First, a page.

SINGAPORE - The Singapore Democratic Party (SDP) might have lost in the Bukit Batok by-election, but the party remains determined to continue working for residents of the single member constituency, SDP chief Chee Soon Juan said on Sunday (May 8).
"We're feeling just as determined as we were before we came into this elections," said Dr Chee, who was the SDP's candidate in the by-election. "None of that has changed."
Dr Chee received 38.79 per cent of the vote on Saturday (May 7) compared to the People's Action Party's Murali Pillai, who garnered 61.21 per cent.
Speaking to reporters after an hour-long drive around the estate to thank Bukit Batok voters on Sunday, Dr Chee said that the promises he made to Bukit Batok voters "weren't just for consumption and then, after the situation, we don't continue".
But he stopped short of giving specifics about how he intends to build on his result in Bukit Batok - his best performance in five electoral outings - and said he is constrained by "the PAP town council".
"This question is better put to the PAP town council because, every time we make a move, they stop us," he said, citing an application to hold a health screening event during the campaigning period that Dr Chee said was turned down.
He asked: "You need space, physical space, to talk to people, explain to people, right? If we can't use space there, what are you going to do?"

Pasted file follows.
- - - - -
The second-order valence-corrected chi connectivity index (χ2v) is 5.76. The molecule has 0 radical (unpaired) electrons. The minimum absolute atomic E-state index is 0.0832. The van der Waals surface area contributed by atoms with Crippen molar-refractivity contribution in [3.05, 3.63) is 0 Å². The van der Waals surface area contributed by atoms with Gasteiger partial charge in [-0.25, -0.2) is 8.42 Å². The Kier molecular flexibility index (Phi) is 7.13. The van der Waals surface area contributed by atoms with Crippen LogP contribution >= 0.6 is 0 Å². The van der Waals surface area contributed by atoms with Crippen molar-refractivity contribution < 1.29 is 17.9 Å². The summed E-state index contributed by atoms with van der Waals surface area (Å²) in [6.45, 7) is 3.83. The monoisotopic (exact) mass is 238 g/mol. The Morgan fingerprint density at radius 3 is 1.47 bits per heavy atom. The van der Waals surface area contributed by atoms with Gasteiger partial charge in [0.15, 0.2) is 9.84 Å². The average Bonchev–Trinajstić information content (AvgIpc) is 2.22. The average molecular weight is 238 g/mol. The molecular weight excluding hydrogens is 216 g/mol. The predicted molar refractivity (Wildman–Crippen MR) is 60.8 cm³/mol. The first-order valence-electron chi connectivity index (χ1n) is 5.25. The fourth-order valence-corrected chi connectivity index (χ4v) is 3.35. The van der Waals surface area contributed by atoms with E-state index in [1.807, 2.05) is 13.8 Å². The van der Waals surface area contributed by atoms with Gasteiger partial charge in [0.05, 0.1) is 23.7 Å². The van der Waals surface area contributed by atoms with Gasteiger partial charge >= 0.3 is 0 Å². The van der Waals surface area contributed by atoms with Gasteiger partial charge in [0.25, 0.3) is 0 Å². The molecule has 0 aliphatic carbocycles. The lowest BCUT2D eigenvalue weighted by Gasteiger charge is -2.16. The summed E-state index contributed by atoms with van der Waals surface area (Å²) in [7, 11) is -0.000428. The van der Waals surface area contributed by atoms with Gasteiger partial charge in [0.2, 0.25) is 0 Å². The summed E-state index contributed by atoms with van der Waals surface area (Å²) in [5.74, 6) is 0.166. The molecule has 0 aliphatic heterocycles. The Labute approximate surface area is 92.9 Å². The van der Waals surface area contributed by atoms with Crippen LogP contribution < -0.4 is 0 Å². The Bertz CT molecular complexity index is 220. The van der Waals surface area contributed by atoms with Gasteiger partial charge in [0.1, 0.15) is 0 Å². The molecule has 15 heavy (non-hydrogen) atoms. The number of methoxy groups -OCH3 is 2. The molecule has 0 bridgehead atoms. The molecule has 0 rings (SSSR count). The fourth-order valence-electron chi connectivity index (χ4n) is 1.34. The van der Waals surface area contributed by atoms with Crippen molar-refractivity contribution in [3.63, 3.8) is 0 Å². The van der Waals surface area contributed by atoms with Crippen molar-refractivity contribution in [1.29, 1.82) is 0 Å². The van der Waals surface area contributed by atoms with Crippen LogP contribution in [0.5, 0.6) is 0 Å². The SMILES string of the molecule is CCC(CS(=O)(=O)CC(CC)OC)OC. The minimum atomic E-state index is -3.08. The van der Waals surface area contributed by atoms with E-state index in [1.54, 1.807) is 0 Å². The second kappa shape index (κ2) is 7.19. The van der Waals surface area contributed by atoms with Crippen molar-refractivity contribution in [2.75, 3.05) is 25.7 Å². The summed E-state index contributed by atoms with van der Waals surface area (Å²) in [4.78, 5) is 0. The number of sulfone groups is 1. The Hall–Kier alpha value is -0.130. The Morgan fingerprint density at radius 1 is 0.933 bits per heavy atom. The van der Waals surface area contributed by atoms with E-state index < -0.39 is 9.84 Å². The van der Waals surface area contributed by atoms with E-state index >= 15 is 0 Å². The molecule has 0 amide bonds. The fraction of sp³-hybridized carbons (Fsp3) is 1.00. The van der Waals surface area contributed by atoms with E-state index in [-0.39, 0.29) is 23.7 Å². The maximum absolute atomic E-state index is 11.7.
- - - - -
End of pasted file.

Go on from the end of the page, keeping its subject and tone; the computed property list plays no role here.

Despite these constraints, the SDP chief said the party will resume its outreach work after taking the next few days to analyse the by-election results, and that residents can "rest assured we will do whatever we can".
"We will continue doing what we've done before: as we have with Marsiling-Yew Tee, with Holland-Bukit Timah, and the constituencies I've contested," he said.
"We will continue to do all these things and see what we can do to serve the residents as well, and for them to get to know us better."
This much was clear during the thank-you parade, where Dr Chee and seven other members of SDP made their way around the estate, shaking hands and waving to supporters.
The loudspeakers blared: "Thank you residents of Bukit Batok for your support and encouragement. We look forward to seeing you again."
Even though it was a sleepy Sunday morning missing the week-day rush hour crowd, the handful of residents around Bukit Batok central waved back. There were shouts of "thank you sir" and "never say die".
The shouts of encouragement seemed to energise a visibly-tired Dr Chee, who spent the grueling nine-day campaign holding four rallies and many hours walking and cycling around the neighbourhood.
Dr Chee said he will keep trying to raise awareness about issues he raised during the campaign - about the economy, the Central Provident Fund, sovereign wealth fund GIC and state-owned investment company Temasek Holdings - as "these are still issues that Singaporeans should be worried about".
"It is a journey, a process, regardless of the outcome of this election," he said.
"If there is an end point, to the extent that there is an end point, we will have to keep going forward until we achieve a state of democratic balance."